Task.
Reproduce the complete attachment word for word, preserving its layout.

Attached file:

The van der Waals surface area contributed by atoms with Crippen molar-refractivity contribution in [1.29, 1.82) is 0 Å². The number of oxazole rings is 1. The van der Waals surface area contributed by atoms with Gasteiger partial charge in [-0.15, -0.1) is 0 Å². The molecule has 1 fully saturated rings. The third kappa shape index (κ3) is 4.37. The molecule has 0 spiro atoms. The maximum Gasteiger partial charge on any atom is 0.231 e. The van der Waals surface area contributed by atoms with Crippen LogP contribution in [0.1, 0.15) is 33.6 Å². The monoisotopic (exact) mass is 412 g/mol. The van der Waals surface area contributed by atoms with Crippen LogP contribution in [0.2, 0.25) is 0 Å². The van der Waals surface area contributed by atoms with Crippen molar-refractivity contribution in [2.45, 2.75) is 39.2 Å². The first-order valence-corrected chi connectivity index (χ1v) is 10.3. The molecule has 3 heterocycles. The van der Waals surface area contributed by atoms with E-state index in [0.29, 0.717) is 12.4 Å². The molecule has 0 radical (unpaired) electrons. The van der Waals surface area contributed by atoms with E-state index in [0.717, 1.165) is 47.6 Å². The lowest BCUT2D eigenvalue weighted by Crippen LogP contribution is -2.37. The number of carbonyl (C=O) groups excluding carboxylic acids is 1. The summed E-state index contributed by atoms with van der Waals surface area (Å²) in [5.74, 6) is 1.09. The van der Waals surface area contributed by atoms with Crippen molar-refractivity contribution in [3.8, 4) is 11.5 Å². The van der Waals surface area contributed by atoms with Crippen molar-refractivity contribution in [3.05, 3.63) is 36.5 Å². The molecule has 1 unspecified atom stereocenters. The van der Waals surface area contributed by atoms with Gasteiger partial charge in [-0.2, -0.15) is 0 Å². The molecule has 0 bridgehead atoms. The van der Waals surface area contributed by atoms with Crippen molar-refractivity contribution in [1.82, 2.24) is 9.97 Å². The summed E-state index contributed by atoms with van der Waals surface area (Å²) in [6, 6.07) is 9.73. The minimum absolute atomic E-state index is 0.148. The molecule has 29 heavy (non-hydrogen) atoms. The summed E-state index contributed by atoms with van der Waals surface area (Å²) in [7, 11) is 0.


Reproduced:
The van der Waals surface area contributed by atoms with Crippen molar-refractivity contribution in [1.29, 1.82) is 0 Å². The number of oxazole rings is 1. The van der Waals surface area contributed by atoms with Gasteiger partial charge in [-0.15, -0.1) is 0 Å². The molecule has 1 fully saturated rings. The third kappa shape index (κ3) is 4.37. The molecule has 0 spiro atoms. The maximum Gasteiger partial charge on any atom is 0.231 e. The van der Waals surface area contributed by atoms with Crippen LogP contribution in [0.1, 0.15) is 33.6 Å². The monoisotopic (exact) mass is 412 g/mol. The van der Waals surface area contributed by atoms with Crippen LogP contribution in [0.2, 0.25) is 0 Å². The van der Waals surface area contributed by atoms with Crippen molar-refractivity contribution in [2.45, 2.75) is 39.2 Å². The first-order valence-corrected chi connectivity index (χ1v) is 10.3. The molecule has 3 heterocycles. The van der Waals surface area contributed by atoms with E-state index in [0.29, 0.717) is 12.4 Å². The molecule has 0 radical (unpaired) electrons. The van der Waals surface area contributed by atoms with E-state index in [0.717, 1.165) is 47.6 Å². The lowest BCUT2D eigenvalue weighted by Crippen LogP contribution is -2.37. The number of carbonyl (C=O) groups excluding carboxylic acids is 1. The summed E-state index contributed by atoms with van der Waals surface area (Å²) in [5.74, 6) is 1.09. The van der Waals surface area contributed by atoms with Crippen molar-refractivity contribution in [3.8, 4) is 11.5 Å². The van der Waals surface area contributed by atoms with Crippen molar-refractivity contribution in [3.05, 3.63) is 36.5 Å². The molecule has 1 unspecified atom stereocenters. The van der Waals surface area contributed by atoms with Gasteiger partial charge in [-0.2, -0.15) is 0 Å². The molecule has 0 bridgehead atoms. The van der Waals surface area contributed by atoms with Crippen molar-refractivity contribution in [1.82, 2.24) is 9.97 Å². The summed E-state index contributed by atoms with van der Waals surface area (Å²) in [6, 6.07) is 9.73. The minimum absolute atomic E-state index is 0.148. The molecule has 29 heavy (non-hydrogen) atoms. The summed E-state index contributed by atoms with van der Waals surface area (Å²) in [7, 11) is 0.